NOW we are going to pay a visit to the most famous city of Greece—"The City of the Violet Crown," as her orators loved to call Athens; and we want to visit her when she is at her very best, after she had become great and splendid, but before the faults which ruined her had begun to show themselves. So on a fine day, in early summer of the year 438 B.C., we find ourselves on a Lemnian trireme, sailing round Cape Sunion on our voyage to the Peiræus, the port of Athens. The ship on which we are travelling is going to join the Athenian fleet, as the contribution of Lemnos to the funds of the Confederation of Delos—the alliance of Greek states and islands under the headship of Athens, which has been formed since the Persian Wars.
This is going to be a great summer at Athens, for not only is it the year of the great Athenian religious festival, the Panathenæa, which takes place once in four years, but this year the splendid new temple, the Parthenon, which Iktinus has been building, and Pheidias, the famous sculptor, adorning, is going to be dedicated to Athene, the virgin-goddess of the city. All that is best and noblest and most beautiful in Athens will be seen, above all in the great procession when the new mantle of the Goddess is carried up to the Temple to be laid before the magnificent statue of ivory and gold which Pheidias has set up in the shrine.
We of Lemnos have a special interest in Athens and in the Acropolis, for we are really Athenian colonists, and only twelve years ago we gave Pheidias the commission for a fine statue of Athene to be set up on the old rock in the Mother-city, and we are proud to think that it goes by the name of the Lemnian Athene.
Our pleasant voyage among the Greek islands is drawing to a close. We have passed Scyros, where our old hero Theseus was buried, and whence, thirty-five years ago, Cimon brought the gigantic bones of the old champion to be buried with honour in his native city. The end of the long island of Euboea lies behind us on the north, and now, slipping between Ceos and the mainland, we see the temple-crowned heights of Sunion on our right hand, and turn northwards into the Saronic Gulf. We shall be in harbour before night. Wide to the westward lies Ægina, "the eyesore of the Peiræus," as Pericles calls it, for the islanders and the Athenians are always quarrelling. And now before us we can see through the clear southern air Peiræus itself, with its three harbours, Munychia, Zea, and Cantharus.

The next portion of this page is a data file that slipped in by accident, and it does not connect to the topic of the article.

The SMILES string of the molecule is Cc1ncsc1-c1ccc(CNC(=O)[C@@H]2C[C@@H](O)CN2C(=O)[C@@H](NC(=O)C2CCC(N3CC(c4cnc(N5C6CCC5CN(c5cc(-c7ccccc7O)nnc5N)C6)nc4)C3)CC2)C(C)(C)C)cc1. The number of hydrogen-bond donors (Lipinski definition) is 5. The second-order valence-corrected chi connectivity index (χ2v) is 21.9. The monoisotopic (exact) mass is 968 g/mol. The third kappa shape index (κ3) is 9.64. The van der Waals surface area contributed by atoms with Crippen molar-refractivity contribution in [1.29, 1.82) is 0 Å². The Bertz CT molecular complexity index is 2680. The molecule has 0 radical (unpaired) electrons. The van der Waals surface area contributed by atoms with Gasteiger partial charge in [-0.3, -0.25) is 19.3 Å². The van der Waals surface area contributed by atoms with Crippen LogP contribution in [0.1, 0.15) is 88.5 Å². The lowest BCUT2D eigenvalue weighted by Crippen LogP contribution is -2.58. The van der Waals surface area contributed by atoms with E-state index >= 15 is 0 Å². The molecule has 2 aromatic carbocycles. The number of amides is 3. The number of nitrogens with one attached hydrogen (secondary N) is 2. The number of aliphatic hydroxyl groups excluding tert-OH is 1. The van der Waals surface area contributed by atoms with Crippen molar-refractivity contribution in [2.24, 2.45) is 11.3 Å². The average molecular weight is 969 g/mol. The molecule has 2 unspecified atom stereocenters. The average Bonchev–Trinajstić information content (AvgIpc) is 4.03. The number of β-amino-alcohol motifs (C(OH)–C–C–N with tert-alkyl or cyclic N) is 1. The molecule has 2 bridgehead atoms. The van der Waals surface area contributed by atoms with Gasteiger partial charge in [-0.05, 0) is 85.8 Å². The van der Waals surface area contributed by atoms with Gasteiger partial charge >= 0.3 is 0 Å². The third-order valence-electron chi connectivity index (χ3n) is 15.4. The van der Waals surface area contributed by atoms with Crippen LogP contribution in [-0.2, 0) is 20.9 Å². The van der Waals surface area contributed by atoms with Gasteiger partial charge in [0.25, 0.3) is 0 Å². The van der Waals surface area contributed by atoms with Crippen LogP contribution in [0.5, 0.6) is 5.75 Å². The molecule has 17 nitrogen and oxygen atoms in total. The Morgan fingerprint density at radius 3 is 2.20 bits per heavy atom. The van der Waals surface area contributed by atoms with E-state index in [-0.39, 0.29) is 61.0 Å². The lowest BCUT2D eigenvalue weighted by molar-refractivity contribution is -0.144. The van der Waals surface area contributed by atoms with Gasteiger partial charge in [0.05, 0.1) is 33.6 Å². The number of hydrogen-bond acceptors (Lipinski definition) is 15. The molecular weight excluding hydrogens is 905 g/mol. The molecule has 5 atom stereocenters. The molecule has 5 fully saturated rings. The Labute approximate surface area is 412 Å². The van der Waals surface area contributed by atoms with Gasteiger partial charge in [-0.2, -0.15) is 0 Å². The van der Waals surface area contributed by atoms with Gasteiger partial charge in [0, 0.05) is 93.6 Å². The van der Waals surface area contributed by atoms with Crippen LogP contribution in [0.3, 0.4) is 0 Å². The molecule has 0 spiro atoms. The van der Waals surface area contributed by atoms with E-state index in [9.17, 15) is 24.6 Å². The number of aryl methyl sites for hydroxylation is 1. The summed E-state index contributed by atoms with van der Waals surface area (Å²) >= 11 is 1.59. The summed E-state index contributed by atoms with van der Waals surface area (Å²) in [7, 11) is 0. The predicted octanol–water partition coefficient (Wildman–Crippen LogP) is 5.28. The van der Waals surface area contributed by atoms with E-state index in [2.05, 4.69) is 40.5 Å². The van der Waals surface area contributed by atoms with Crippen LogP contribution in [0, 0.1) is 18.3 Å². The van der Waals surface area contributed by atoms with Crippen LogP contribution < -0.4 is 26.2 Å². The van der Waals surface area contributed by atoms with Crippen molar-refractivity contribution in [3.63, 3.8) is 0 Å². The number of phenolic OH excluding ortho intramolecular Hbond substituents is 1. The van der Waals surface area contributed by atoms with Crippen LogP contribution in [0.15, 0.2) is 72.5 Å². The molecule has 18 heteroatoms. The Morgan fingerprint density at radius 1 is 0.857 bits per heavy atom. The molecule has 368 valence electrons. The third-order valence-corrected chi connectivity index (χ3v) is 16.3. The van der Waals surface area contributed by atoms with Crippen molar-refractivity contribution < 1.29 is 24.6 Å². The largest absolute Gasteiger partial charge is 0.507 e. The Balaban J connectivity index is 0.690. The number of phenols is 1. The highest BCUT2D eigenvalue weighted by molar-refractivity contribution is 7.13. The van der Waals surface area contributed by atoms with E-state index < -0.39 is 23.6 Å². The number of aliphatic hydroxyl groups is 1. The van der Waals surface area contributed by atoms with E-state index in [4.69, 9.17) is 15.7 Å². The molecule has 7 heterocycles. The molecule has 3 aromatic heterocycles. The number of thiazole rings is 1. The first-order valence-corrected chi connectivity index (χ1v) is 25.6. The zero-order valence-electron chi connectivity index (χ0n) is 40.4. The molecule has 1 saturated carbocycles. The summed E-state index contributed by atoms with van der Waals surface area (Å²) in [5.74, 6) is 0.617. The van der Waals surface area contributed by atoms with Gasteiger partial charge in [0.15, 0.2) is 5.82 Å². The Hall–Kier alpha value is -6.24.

Behind the port, two long lines of white battlemented wall stretch inland for several miles, and at the upper end of them lies the great city that we have come so far to see. A line of low hills, girt with walls, and crowned with buildings; on the right of the line, a big square-fronted rock that no one can mistake, towering above the city that crouches at its base, and flashing with gold and bronze as the sunlight strikes upon temple and statue. That dark sharply outlined hill to the north-east, beyond the walls, must be Lycabettus; and eastmost of all, curving round behind the city, lies the great mass of Mount Hymettus, glowing rose-pink in the evening light. See that bright star that flashes highest of all from the top of the Acropolis, and that we have kept in view almost ever since we rounded Cape Sunion. That is the gilded spear-point of the huge bronze statue of Athene the Champion that Pheidias has set up to guard her rock and her temple. Nearly seventy feet she towers, from the foot of her pedestal to the golden crest of her helmet, and there is no more welcome sight to the homeward-bound Athenian sailor than the first flash of Athene's spear.
But Athens will keep for a new day, and now we
are drawing up to the harbour-mouth. Had we been
a mere merchantman, we should have gone into the
Great Harbour; but, being a unit of the Athenian
navy, our harbour is the inner basin, Cantharus. Our
galley sweeps between the two mole-heads, with their
huge windlasses for hauling across the chain that
closes the mouth of the port at night or in war-time,
and we drop anchor in the outer basin.
Only, before we leave Peiræus, take a look round about the basin. This inner harbour is the true Cantharus, "the Cup," and its deep sweeping curve suits its name. All around it, like spokes radiating from the hub of a wheel, lie the galley-slips, the ways leading up into big sheds, where the galleys that are not on service can be stored, with their equipment, snugly under cover. Nowhere in the world will you see so fine a collection of fighting-ships, for Athens is mistress of the seas just as certainly as Sparta is foremost in land warfare. These are the descendants of the splendid 200 galleys that were the backbone of the Greek fleet at Salamis, and except that, ship for ship, they are rather bigger than their ancestors, and built on rather better lines, they are practically the same as the old wooden walls that broke the strength of Persia in that mighty struggle. Everything is perfect order, efficiency, readiness, for the Athenian knows that his fleet is everything to the city and the empire, and each trierarch strives to outdo his neighbour in bringing his trireme to the pitch of perfection. Paint and polish are not spared in the Athenian fleet; but there is a great deal more than paint and polish about it, as the Persians found, to their cost. Peiræus itself, the harbour-town, is quite a new place. Themistocles had it laid out on a regular plan after the great Persian invasion, and it has broad streets crossing one another at right angles. Indeed, so far as the streets are concerned, it is much finer than anything that you will see in Athens, and it has its own public buildings, which are quite grand and fine. All the same, it has neither the interest nor the beauty of the mother-city, and we must leave it behind us, for we have a walk of rather more than four miles before we reach the house of our friend Aristodemus, with whom we are to lodge during our stay in the city. Evening is beginning to fall, and we must walk smartly, for the streets of Athens are no joke in the dark. Fortunately Aristodemus himself has come down, with a couple of his slaves, to guide us, and the slaves have horn lanterns with them which we can light if necessary.